As he explains, the phrase “workmanship of risk” refers to any operation that does not rely on controls such as fences or depth stops to prevent the very real possibility of spoiling the job from cutting too far or incorrectly. This can easily happen with unguided tools when the maker lacks skill, his or her attention drifts, or unanticipated variables (such as sudden grain change) arise. The “risk” Pye refers to, then, is not risk of physical injury from using dangerous tools – the risk is to the object itself.
This mode of work is contrasted with the workmanship of certainty, which is “always to be found in quantity production, and found in its pure state in full automation. In workmanship of this sort the quality of the result is exactly predetermined before a single salable thing is made.” These are work operations that rely on jigs, fences, or other means to control the result. The chief example presented is that of the printing press, which is compared to the riskiness of writing with a pen.
Of course, we’ve all experienced that mechanized production can go wrong, too – the tool can jam, the router bit slips in the collet, or stock can become skewed in the machine. (How many times have we had paper jam in our printers?) While it’s true that mechanized work can be ruined, this observation misses Pye’s point, because mechanical errors like these cannot be attributed to a worker’s lack of manual skill or dexterity. This can be seen more clearly in the example of the typewriter, which Pye calls an “intermediate form of workmanship.” He tells us that although “you can spoil the page in innumerable ways… the N’s will never look like U’s.” Don’t miss this: The heart of the distinction revolves around the degree to which an operation is jigged or guided.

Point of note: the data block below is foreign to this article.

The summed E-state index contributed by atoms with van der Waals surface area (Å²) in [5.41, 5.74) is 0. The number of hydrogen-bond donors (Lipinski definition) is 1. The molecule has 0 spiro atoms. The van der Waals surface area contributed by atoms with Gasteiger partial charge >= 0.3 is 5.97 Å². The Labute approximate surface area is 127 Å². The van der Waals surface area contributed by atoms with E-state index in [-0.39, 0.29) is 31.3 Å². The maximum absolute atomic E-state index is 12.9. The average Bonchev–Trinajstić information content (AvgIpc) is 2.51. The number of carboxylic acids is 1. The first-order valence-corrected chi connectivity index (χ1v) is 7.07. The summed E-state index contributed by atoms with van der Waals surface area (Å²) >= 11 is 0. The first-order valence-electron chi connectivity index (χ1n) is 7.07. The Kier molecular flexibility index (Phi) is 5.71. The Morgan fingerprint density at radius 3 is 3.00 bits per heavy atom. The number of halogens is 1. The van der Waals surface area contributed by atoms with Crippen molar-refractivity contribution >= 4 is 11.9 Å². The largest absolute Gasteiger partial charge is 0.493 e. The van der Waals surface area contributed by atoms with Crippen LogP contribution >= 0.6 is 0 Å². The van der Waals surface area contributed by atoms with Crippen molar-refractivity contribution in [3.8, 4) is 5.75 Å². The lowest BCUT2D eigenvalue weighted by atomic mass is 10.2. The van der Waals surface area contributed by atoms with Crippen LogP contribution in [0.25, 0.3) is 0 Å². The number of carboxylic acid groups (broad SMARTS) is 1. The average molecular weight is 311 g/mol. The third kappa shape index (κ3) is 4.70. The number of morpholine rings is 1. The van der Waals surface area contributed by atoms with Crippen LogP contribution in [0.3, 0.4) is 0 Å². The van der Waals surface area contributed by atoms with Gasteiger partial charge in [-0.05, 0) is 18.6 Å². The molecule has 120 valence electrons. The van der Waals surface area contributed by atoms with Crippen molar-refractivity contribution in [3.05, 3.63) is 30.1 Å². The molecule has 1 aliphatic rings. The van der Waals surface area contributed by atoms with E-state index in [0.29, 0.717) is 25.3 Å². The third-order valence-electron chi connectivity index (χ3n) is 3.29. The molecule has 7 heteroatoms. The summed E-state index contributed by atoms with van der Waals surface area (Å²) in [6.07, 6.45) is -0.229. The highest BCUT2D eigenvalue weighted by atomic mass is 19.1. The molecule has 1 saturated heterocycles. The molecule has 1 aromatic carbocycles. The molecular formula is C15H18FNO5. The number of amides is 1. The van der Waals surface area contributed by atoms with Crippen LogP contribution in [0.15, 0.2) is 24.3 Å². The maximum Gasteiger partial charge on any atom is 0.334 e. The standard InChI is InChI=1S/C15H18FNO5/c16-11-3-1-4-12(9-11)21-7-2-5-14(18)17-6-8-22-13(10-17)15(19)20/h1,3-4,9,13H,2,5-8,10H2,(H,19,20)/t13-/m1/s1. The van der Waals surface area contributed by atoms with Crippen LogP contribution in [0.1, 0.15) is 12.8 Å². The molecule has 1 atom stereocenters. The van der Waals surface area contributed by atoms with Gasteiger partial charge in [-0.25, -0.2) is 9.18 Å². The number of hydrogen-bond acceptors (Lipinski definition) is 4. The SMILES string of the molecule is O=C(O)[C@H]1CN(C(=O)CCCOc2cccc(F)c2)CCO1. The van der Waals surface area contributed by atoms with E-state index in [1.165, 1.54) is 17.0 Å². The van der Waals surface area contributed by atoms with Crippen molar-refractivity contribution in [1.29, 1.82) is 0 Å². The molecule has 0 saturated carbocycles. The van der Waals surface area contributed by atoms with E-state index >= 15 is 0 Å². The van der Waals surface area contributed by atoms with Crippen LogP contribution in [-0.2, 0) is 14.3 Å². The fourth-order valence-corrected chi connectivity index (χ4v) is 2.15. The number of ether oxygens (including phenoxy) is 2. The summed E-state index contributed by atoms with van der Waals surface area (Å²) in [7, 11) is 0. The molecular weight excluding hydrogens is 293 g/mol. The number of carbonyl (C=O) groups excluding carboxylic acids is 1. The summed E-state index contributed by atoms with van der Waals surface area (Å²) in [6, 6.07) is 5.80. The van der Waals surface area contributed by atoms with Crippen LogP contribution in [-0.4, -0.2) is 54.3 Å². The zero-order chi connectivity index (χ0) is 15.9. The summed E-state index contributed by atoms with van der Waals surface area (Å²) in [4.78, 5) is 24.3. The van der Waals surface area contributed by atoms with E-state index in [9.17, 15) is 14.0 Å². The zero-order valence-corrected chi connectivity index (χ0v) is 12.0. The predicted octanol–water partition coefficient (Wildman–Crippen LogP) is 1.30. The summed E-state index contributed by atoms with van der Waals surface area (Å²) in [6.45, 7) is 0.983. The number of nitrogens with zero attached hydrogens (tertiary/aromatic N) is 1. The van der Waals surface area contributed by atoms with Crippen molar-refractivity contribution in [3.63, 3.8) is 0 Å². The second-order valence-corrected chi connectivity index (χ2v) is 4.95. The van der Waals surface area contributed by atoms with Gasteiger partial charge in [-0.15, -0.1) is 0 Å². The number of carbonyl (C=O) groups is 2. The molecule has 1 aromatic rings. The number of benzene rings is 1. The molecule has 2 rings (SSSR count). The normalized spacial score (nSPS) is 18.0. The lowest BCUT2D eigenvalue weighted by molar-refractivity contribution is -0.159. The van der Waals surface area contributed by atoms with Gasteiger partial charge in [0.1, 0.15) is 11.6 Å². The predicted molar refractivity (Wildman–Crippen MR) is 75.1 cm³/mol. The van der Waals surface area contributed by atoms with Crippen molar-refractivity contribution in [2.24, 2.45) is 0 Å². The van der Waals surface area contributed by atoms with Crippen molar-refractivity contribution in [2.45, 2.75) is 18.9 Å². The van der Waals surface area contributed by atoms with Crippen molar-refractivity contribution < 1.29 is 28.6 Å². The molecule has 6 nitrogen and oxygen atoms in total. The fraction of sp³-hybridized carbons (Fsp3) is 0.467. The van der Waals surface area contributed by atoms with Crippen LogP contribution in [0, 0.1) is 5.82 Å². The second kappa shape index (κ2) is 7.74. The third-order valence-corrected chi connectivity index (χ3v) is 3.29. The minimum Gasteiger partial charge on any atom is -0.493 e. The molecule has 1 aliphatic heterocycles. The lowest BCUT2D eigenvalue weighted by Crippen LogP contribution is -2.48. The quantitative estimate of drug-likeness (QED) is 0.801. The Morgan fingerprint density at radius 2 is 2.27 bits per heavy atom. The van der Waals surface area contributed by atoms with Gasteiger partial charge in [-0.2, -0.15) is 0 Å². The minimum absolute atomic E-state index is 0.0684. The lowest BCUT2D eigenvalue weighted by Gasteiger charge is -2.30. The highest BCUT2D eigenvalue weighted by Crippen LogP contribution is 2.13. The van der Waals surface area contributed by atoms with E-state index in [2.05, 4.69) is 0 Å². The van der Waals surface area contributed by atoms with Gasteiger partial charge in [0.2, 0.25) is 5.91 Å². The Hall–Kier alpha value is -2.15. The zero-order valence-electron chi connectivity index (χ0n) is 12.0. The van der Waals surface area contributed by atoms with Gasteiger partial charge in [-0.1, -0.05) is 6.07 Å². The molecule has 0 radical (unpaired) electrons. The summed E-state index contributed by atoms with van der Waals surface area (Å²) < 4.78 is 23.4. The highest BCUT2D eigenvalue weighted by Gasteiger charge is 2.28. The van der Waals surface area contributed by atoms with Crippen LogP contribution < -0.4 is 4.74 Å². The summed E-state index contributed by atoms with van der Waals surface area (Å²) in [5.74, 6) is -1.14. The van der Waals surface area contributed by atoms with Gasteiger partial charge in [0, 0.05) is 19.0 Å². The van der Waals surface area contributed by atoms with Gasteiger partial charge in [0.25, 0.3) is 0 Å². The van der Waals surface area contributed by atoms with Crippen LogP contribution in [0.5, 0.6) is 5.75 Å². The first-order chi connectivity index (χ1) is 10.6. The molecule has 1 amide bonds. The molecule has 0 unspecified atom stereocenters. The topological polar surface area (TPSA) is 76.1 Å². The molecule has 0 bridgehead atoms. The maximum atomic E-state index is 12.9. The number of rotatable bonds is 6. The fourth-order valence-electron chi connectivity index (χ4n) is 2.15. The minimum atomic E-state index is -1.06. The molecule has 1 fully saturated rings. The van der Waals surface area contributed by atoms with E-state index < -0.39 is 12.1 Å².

–Joshua A. Klein, excerpt from “A Fresh and Unexpected Beauty: Understanding David Pye’s ‘Workmanship of Risk’” in Issue Seven